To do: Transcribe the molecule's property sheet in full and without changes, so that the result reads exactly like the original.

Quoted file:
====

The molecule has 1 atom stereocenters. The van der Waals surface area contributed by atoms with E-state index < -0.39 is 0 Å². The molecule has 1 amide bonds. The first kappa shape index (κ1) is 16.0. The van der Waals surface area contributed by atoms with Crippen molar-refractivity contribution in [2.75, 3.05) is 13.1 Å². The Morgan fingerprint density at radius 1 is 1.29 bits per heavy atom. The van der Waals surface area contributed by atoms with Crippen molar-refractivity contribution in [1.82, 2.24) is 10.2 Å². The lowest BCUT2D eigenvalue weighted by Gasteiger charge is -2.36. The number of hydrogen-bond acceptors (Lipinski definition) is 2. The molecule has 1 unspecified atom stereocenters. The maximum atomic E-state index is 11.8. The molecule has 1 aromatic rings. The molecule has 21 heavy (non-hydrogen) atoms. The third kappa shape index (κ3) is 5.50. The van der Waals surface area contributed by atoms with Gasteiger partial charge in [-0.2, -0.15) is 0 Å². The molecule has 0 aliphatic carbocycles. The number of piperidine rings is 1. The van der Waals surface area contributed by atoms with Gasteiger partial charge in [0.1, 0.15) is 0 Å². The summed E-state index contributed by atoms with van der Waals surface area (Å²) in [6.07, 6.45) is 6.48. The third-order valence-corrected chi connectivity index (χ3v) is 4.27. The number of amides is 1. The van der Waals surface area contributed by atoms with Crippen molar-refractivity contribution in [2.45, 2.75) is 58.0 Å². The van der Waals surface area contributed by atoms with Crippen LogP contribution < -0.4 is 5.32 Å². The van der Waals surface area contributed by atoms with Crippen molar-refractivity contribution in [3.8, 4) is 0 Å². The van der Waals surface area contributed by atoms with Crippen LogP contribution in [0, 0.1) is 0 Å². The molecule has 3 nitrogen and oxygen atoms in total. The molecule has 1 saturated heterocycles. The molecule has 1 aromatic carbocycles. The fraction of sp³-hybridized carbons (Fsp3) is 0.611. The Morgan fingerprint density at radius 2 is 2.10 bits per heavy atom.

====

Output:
The molecule has 1 atom stereocenters. The van der Waals surface area contributed by atoms with E-state index < -0.39 is 0 Å². The molecule has 1 amide bonds. The first kappa shape index (κ1) is 16.0. The van der Waals surface area contributed by atoms with Crippen molar-refractivity contribution in [2.75, 3.05) is 13.1 Å². The Morgan fingerprint density at radius 1 is 1.29 bits per heavy atom. The van der Waals surface area contributed by atoms with Crippen molar-refractivity contribution in [1.82, 2.24) is 10.2 Å². The lowest BCUT2D eigenvalue weighted by Gasteiger charge is -2.36. The number of hydrogen-bond acceptors (Lipinski definition) is 2. The molecule has 1 unspecified atom stereocenters. The maximum atomic E-state index is 11.8. The molecule has 1 aromatic rings. The molecule has 21 heavy (non-hydrogen) atoms. The third kappa shape index (κ3) is 5.50. The van der Waals surface area contributed by atoms with Gasteiger partial charge in [-0.2, -0.15) is 0 Å². The molecule has 0 aliphatic carbocycles. The number of piperidine rings is 1. The van der Waals surface area contributed by atoms with Gasteiger partial charge in [0.1, 0.15) is 0 Å². The summed E-state index contributed by atoms with van der Waals surface area (Å²) in [6.07, 6.45) is 6.48. The third-order valence-corrected chi connectivity index (χ3v) is 4.27. The number of amides is 1. The van der Waals surface area contributed by atoms with Crippen molar-refractivity contribution in [2.45, 2.75) is 58.0 Å². The van der Waals surface area contributed by atoms with Crippen LogP contribution < -0.4 is 5.32 Å². The van der Waals surface area contributed by atoms with Crippen molar-refractivity contribution in [3.8, 4) is 0 Å². The van der Waals surface area contributed by atoms with Crippen LogP contribution in [0, 0.1) is 0 Å². The molecule has 3 nitrogen and oxygen atoms in total. The molecule has 1 saturated heterocycles. The molecule has 1 aromatic carbocycles. The fraction of sp³-hybridized carbons (Fsp3) is 0.611. The Morgan fingerprint density at radius 2 is 2.10 bits per heavy atom.